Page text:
Where the Walls Contain Everything but the Sky:
The Birth and Growth of the Phoenix Players Theatre Group


Nick Fesette
Bruce Levitt


Every night that I attend [the Phoenix Players Theatre Group], I always gain something, whether it’s an emotional, spiritual feeling or just a laugh. I always learn something new about myself, too. It’s a place where I escape the detrimental thoughts running through my head.

—A member of PPTG

We are a community of transformation.
Through the power of self-discovery,
we create the opportunity
to know and grow into ourselves.

—The PPTG motto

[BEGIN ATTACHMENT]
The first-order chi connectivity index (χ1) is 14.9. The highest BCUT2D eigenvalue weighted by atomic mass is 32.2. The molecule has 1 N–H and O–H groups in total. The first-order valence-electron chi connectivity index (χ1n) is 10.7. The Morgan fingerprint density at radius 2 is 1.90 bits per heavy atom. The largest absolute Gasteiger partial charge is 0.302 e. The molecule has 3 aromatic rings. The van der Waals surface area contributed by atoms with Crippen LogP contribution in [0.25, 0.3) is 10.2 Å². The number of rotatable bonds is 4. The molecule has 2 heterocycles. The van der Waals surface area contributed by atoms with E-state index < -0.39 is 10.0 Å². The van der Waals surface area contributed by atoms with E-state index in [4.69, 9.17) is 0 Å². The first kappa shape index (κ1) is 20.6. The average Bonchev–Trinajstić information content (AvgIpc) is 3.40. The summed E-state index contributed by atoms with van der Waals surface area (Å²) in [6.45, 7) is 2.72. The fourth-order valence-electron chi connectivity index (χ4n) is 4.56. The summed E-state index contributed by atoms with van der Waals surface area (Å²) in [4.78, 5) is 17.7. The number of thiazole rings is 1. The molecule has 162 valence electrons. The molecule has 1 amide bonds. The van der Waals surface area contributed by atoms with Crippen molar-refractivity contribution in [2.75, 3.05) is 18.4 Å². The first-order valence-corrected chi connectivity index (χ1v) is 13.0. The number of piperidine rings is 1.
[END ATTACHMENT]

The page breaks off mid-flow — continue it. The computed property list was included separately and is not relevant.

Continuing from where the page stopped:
In 2009 Michael Rhynes and Clifford Williamson, incarcerated men in the Auburn Correctional Facility in central New York, founded the Auburn Phoenix Players. Shortly thereafter, the two renamed the company to form The Phoenix Players Theatre Group (PPTG). They did this because they both realized that, while they were “in” Auburn, they were not “of” Auburn. In the founders’ own words, “PPTG is a grassroots program developed by and for incarcerated persons and communities in a maximum security prison. It is a transformative theatre community, which utilizes theatre to reconnect incarcerated people to their full humanity” (Phoenix Players Theatre Group 2014a). One of the group’s key concepts, transformation, works in two directions: It originates within the participants to repair and restore the aspects of their humanity fractured in incarceration, and at the same time it works from without, helping to alter public perception of the people reductively marked “criminal.” By allowing its incarcerated members the chance to use their bodies and emotions in ways not usually possible in prison, PPTG encourages them to stretch outside the paradoxically uncomfortable comfort zone of punitive incarceration, and to reach their full potential as human beings—both in the eyes of non-incarcerated society and of the participants themselves. Further, as the authors to this paper can attest drawing on their own experiences working with the group, PPTG’s mission not only affects the incarcerated members of the “community of transformation,” but it also goes to work on the civilian facilitators and audience members who watch their performances. Transformation is a common goal for prison theatre groups and for PPTG transformation is a communal practice, a recurrent process one undertakes with others. Distinct from the stated rehabilitative mission of the New York State Department of Corrections (NYSDOCs), the transformation that occurs in PPTG does not assume a mechanical return to a population of self-possessed and productive “normal” citizens, a false promise if there ever was one. PPTG’s transformation comes from within and is undertaken daily and by all those who wish to participate. It is not only the “offenders” who transform, but all those willing to bear witness to the group as well.